In a ruling that has implications across Indian country and the United States, the Ninth Circuit Court of Appeals ruled in favor of a Southern California tribe’s right to control the groundwater underneath its 31,500-acre reservation in and around Palm Springs. In the case Agua Caliente Band v. Coachella Valley Water District, the appeals court ruled on March 7 that the tribe’s water rights include a pristine aquifer that has given life to the desert peoples of the Coachella Valley for millennia.
“The Ninth Circuit’s decision today validates the Tribe’s work to protect and preserve the Coachella Valley’s most important natural resource,” Agua Caliente Band of Cahuilla Indians Tribal Chairman Jeff L. Grubbe said in a statement after the decision was handed down. “This is another critical step toward how water will be responsibly managed in the future.”
“The United States impliedly reserved appurtenant water sources, including groundwater, when it created the Tribe’s reservation in California’s arid Coachella Valley,” the three-judge panel ruled. The court referred to the Winters Doctrine, established by the 1908 U.S. Supreme Court decision of the same name, and which affirmed that the federal government’s rights to reserve water also apply to Indian reservations. In the decision, the Ninth Circuit determined that the Winters Doctrine “does not distinguish between surface water and groundwater,” the Indian law website Turtle Talk explained.
The suit initially grew out of the Agua Caliente Band’s alarm at the decline in the aquifer’s water levels—some 55 feet over a 40-year period. The tribe was also not satisfied with the plan by the Coachella Valley Water District and the Desert Water Agency, the two entities that manage water in the arid region, to replenish the aquifer with Colorado River water, which contains pesticides and other chemicals as well as having a high salinity content, without pretreatment. As early as 1996, the tribe worked to address the situation to prevent further damage or depletion of the aquifer.
"These practices are not acceptable for long-term health and viability of the Coachella Valley water supply," Grubbe said in the March 7 statement. "We called out this detrimental practice and brought it to the attention of the water districts over and over for years but were repeatedly ignored."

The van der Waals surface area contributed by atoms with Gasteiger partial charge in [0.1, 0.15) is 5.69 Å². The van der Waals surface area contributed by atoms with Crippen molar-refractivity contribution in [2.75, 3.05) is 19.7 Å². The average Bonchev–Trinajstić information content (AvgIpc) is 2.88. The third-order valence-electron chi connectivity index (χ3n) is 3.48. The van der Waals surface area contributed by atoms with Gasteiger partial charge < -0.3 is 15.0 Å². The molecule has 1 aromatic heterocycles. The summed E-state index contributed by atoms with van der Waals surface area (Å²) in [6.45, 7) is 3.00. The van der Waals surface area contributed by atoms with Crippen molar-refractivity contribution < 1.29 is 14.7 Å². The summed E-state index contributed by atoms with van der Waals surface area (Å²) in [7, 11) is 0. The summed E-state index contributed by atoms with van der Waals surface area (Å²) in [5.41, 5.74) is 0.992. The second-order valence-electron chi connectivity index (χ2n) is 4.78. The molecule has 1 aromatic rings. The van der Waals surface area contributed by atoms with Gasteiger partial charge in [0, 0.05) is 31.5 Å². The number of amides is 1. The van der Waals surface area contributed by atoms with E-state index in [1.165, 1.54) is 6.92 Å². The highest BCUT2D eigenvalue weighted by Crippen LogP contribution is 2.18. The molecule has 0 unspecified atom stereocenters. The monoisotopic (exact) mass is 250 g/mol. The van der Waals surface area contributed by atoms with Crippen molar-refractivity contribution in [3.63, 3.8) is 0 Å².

The districts countered, saying that Colorado River water meets drinking water standards. The tribe finally filed suit in 2013 against CVWD and the DWA to resolve the issue. The 400-member tribe was joined by other tribes and the California Association of Tribal Governments in supporting the suit, and the Native American Rights Fund has also partnered with the tribe and its law firm in litigating the case.
The agencies argued that the aquifer belongs to the public and that Agua Caliente is just one of many stakeholders in governing the groundwater basin, which stretches some 65 miles from the Whitewater River to the Salton Sea. They also fear that, if the tribe gains control of the water, it could raise water rates as much as $450 a year per homeowner, according to a fact sheet on CVWD’s website.
“The CVWD board will discuss next steps in this case that could ultimately determine control over the region’s groundwater,” said Jim Barrett, CVWD general manager, in a statement. “Because this is ongoing litigation, this conversation will take place in closed session.”
CVWD’s next board meeting is set for March 14. The statement goes on to say that the Ninth Circuit ruling could “open up the door for court-approved control of the groundwater basin.”
“We’re going to keep working toward the best outcome for the public,” said Mark Krause, DWA’s general manager, in a statement from that agency. “The groundwater basin should remain a shared public resource, carefully managed to ensure families and businesses have access to clean, reliable water for years to come.”
The next step in the ongoing case: a trial to determine just how much of the Coachella Valley aquifer will be managed by Agua Caliente. Tribes and water managers across the U.S. are watching the case closely, as it may determine the rights of tribes to manage the water beneath their feet for years to come.